Her instruments of choice include cheap thrift store synthesizers, harsh guitars and her voice fluctuating from sweet and compelling to dark and unsettling. Her musical approach is composed of painstakingly emotive melody lines which drift in and out of soft electronic textures and lo-fi drum clatterings. The distant echoes of found-sounds reinforce the quirky and often taboo lyrical themes.
In a conversation with Ms. Ransom we got to know what makes her tick. Music such as this is why many of us do what we do. It is not the norm nor the conventional. It isn’t safe and may not even be popular, but it’s so damn good. Thick sounds that are meant to be blasted from car stereos or head phones. Lyrics that are unusual yet titillating and one girl who’s very easy on the eyes. This is what she had to say:
JR: Well, when coming up with the project name Jackie Ransom for my solo work a couple of years ago, I found that there was this sort of intriguing element about the girl in distress as seen in many of the old pulp magazines. It seemed fitting to go with this concept which in my mind’s eye has a twist because of the empowering process of music making phenomena where I guess it can be said that the girl may free herself, in essence becoming a bad-ass. From there songs revolved around similar themes of crime, discontent, and intelligence. Lyrics often involve my portrayal of another person’s perspective or circumstance, and they are usually rather unpleasant. It is somewhat riveting to try and describe the point of view of a highly defective person or the victim enduring the consequence because many speak about crime objectively rather than subjectively.
JR: I was born in Madrid, Spain, but arrived at a very young age so it is safe to say that Miami and the 305 have been very alive for me always. I currently reside in the south part of Miami, but have lived all over the place down here so I’ve experienced many variations of people which is always refreshing.
JR: I believe that being a woman in general is a great gift. Being a woman in music probably spikes the curiosity of many because it is a male dominated field. This may have caused me to push myself more at times but ultimately musicianship has no sexual identity for me and I am just doing what I enjoy the best that I can. For all of the 305′s out there that receive me well, I am grateful.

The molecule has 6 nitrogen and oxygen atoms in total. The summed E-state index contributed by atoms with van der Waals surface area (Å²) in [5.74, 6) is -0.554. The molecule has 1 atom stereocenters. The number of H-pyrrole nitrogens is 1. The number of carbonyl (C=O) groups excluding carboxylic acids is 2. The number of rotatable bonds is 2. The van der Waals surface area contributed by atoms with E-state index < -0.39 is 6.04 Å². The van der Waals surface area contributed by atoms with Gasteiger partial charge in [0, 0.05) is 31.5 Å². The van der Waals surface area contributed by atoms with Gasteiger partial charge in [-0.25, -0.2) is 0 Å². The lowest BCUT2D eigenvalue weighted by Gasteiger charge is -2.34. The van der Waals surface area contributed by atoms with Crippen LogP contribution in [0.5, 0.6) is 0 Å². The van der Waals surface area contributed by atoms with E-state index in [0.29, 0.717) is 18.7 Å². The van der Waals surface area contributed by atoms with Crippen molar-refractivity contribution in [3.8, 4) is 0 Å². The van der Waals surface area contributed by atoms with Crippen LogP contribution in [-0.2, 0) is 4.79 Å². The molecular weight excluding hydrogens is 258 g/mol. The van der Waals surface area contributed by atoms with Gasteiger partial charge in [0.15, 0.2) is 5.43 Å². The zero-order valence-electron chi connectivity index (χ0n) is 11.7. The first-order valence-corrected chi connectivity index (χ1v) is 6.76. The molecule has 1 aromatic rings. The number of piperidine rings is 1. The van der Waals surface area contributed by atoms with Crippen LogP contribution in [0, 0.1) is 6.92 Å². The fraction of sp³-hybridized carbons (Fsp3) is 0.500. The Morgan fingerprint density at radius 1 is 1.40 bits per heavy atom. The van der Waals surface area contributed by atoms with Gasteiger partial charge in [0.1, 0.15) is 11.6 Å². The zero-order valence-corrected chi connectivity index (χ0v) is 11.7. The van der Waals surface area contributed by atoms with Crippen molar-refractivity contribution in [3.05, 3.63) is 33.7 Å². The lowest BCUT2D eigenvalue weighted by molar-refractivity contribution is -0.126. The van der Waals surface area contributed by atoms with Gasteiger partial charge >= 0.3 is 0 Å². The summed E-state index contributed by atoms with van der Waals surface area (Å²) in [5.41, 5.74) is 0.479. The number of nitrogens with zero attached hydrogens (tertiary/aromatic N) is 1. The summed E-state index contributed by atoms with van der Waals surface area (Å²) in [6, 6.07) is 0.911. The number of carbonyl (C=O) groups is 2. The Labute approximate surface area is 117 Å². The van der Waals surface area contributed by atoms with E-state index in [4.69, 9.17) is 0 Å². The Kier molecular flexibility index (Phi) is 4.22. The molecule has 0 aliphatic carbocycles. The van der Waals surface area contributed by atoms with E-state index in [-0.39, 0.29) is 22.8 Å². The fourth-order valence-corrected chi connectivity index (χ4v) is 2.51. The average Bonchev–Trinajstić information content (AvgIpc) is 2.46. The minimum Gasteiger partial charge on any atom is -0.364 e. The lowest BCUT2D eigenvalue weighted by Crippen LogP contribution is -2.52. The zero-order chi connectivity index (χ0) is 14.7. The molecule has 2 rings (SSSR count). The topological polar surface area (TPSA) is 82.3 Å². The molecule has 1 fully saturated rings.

JR: I draw much inspiration from gatherings in this city which I attend from time to time. There are often such talented people in the circles I frequent, and we share collaborative moments at really neat locations. This city can be very active and offer so many different pleasure profiles that lend themselves to new experiences.
JR: On a global level I am a bit out of touch with the mainstream music realm, but locally I know there are tons of acts who are a pleasure to watch perform live. Depending on the genre, you may find yourself blown away by such rock bands as Dyslexic Postcards or Yoyo Xo and for more subdued and intimate sets I enjoy Xela Zaid and Boxwood. As far as venues doing big things, I am a fan of the Awarehouse and Grand Central is pretty grand with the epic LCD Screen they use on stage.
JR: Let’s see … my style is a bit more quirky than my musical style would lead one to believe. I look for original garments as much as possible and alter many of them myself when time allows it. Fashion is such an important tool for expression and must not be neglected. As of late, I am very influenced by sci-fi looking threads and Bowie is of the essence. It is hard to go wrong on stage where shock value is momentous and if done tastefully elaborate clothing can really add an effect to a performance. The music I create using old synthesizers, many of which are analog and many which are thrift-store finds. The sounds are eerie and have a nostalgic, aged flavor to them.
JR: Every woman must have a switchblade that doubles as lipstick on the opposite end of the handle and extra pair of shoes as well as a bathing suit in their trunk.
JR: This year I discovered an artist by the name of Lhasa de Sela who I was deeply moved by. She passed away not so long ago and had a tremendous life and ability. Her voice is so sincere and her songwriting is brilliant.
JR: If you are in the Wynwood area I have grown fond of a little spot called the Lost & Found. They have an extensive menu and drink selection as well as great music always playing in the background. Just remember folks, if you’re in the restroom the doors slide open! People often get trapped in there, and it is mean but funny to sit near them and witness it.
The Killer Inside